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Fig 6. Enrichment analysis.

Over-represented proteins in the parotid glands of mice (n = 30, 10 per group) exposed for 60 days to F concentrations: 10 mg/L of F vs. control (T10xC) and 50 mg/L of F vs. control (T50xC). Protein categories based on the gene ontology (GO) selected for biological processes, cellular component and molecular function. The external and internal protein sequences represent the comparisons between T10xC and T50xC, respectively. The color indicates the differential expression of each protein, that is represented with its access code. Red indicates overexpression and blue, down-regulation. The tonality varies according to the intensity of down or up regulation status. According to the Uniprot database, the access numbers of the proteins over and under-represented correspond to: Histone acetyltransferase p300 (B2RWS6), Histone-lysine N-methyltransferase SETD2 (E9Q5F9), 14-3-3 protein sigma (O70456), Heterogeneous nuclear ribonucleoproteins A2/B1 (O88569), Alpha-actinin-3 (O88990), Tyrosine-protein kinase ABL1 (P00520), Tubulin alpha-1B chain (P05213), Histone H2A.Z (P0C0S6), Polyubiquitin-B (P0CG49), Elongation factor 1-alpha 1 (P10126), Retinoblastoma-associated protein (P13405), 40S ribosomal protein S16 (P14131), Heat shock 70 kDa protein 1-like (P16627), Heat shock-related 70 kDa protein 2 (P17156), Guanine nucleotide-binding protein G(o) subunit alpha (P18872), Endoplasmic reticulum chaperone BiP (P20029), Histone (H2AX P27661), Lupus La protein homolog (P32067), Signal transducer and activator of transcription 5A (P42230), Lys-63-specific deubiquitinase BRCC36 (P46737), 60S ribosomal protein L5 (P47962), Alpha-actinin-4 (P57780), 14-3-3 protein gamma (P61982), Actin, aortic smooth muscle (P62737), 40S ribosomal protein S15 (P62843), 40S ribosomal protein S3 (P62908), Mitogen-activated protein kinase 1 (P63085), Receptor of activated protein C kinase 1 (P68040), 14-3-3 protein theta (P68254), Tubulin alpha-4A chain (P68368), Tubulin beta-4B chain (P68372), 55 kDa erythrocyte membrane protein (P70290), Histone H3.3 (P84244), Phospholipase D2 (P97813), Tubulin beta-5 chain (P99024), cAMP-specific 3’,5’-cyclic phosphodiesterase 4D (Q01063), Transitional endoplasmic reticulum ATPase (Q01853), Protein kinase C theta type (Q02111), Catenin beta-1 (Q02248), Myosin-6 (Q02566), Zinc finger protein GLI2 (Q0VGT2), Leucine-rich repeat serine/threonine-protein kinase 2 (Q5S006), Acetyl-CoA carboxylase 1 (Q5SWU9), Myosin-4 (Q5SX39), Histone-lysine N-methyltransferase EZH2 (Q61188), Heat shock 70 kDa protein 1A (Q61696), Myosin-10 (Q61879), Mitogen-activated protein kinase 3 (Q63844), DNA topoisomerase 2-beta (Q64511), Tubulin beta-2A chain (Q7TMM9), Alpha-actinin-1 (Q7TPR4), Beta-actin-like protein 2 (Q8BFZ3), Heterogeneous nuclear ribonucleoprotein A3 (Q8BG05), Dynamin-3 (Q8BZ98), Histone deacetylase 7 (Q8C2B3), Dynamin-1-like protein (Q8K1M6), ATP-dependent RNA helicase DDX39A (Q8VDW0), Eukaryotic initiation factor 4A-III (Q91VC3), Mitogen-activated protein kinase 8 (Q91Y86), Myosin-7 (Q91Z83), Tubulin beta-6 chain (Q922F4), Actin-related protein 3 (Q99JY9), Ubiquilin-4 (Q99NB8), Tubulin beta-2B chain (Q9CWF2), Tubulin beta-4A chain (Q9D6F9), Calmodulin-like protein 3 (Q9D6P8), Tubulin beta-3 chain (Q9ERD7), H/ACA ribonucleoprotein complex subunit DKC1 (Q9ESX5), Alpha-actinin-2 (Q9JI91), Intersectin-1 (Q9Z0R4), Spliceosome RNA helicase Ddx39b (Q9Z1N5), and Histone deacetylase 6 (Q9Z2V5).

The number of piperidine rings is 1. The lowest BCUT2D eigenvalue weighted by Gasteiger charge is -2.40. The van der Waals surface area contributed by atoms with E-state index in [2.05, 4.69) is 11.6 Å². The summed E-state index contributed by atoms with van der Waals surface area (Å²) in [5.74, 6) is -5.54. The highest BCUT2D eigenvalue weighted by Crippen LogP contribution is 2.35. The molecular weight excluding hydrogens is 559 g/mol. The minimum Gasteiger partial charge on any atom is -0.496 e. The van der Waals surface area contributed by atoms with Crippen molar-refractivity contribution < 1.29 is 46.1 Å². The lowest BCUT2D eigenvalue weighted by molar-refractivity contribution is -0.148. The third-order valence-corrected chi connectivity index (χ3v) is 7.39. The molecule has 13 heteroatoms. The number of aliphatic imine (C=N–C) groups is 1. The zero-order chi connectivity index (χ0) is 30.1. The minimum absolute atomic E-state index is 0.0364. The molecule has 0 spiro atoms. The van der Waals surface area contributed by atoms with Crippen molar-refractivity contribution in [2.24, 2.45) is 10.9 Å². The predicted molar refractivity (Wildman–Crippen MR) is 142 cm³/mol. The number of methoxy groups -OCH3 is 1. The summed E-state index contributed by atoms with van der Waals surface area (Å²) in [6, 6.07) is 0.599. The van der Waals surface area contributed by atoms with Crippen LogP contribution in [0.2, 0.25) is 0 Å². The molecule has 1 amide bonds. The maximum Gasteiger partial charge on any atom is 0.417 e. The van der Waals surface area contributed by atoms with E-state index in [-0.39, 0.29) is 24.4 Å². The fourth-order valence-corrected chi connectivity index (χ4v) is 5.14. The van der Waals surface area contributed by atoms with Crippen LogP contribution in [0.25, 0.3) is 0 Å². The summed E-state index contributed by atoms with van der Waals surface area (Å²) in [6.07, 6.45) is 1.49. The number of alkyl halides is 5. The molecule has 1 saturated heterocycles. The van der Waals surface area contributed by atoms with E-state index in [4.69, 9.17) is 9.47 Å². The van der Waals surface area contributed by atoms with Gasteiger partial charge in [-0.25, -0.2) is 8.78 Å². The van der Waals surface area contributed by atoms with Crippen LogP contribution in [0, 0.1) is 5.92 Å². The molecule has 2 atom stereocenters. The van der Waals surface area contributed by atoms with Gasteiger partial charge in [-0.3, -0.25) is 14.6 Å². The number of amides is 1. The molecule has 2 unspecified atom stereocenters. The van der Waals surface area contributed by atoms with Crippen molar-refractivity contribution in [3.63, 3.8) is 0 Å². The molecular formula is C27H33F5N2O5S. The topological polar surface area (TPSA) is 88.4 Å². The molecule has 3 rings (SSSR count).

3.4. Exposure to F had no genotoxic effect on DNA integrity

The genotoxic analysis showed no statistical difference (p = 0.06) in relation to the estimate of DNA damage (% of DNA in the tail) between 10 mg/L of F (4.83 ± 1.16), 50 mg/L of F (6.61 ± 1.42) and control groups (5.93 ± 0.89) (Fig 7).



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Fig 7. Genotoxicity assessment.

Evaluation of genotoxicity in the parotid glands of mice (n = 30, 10 per group) exposed for 60 days to F concentrations: 0 mg/L, 10 mg/L and 50 mg/L. The genotoxic damage was represented as a percentage of DNA in the tail and expressed as a mean ± standard deviation. The letters on the columns indicate significant differences among the groups according to One-way ANOVA test, with Tukey posttest, p< 0.05.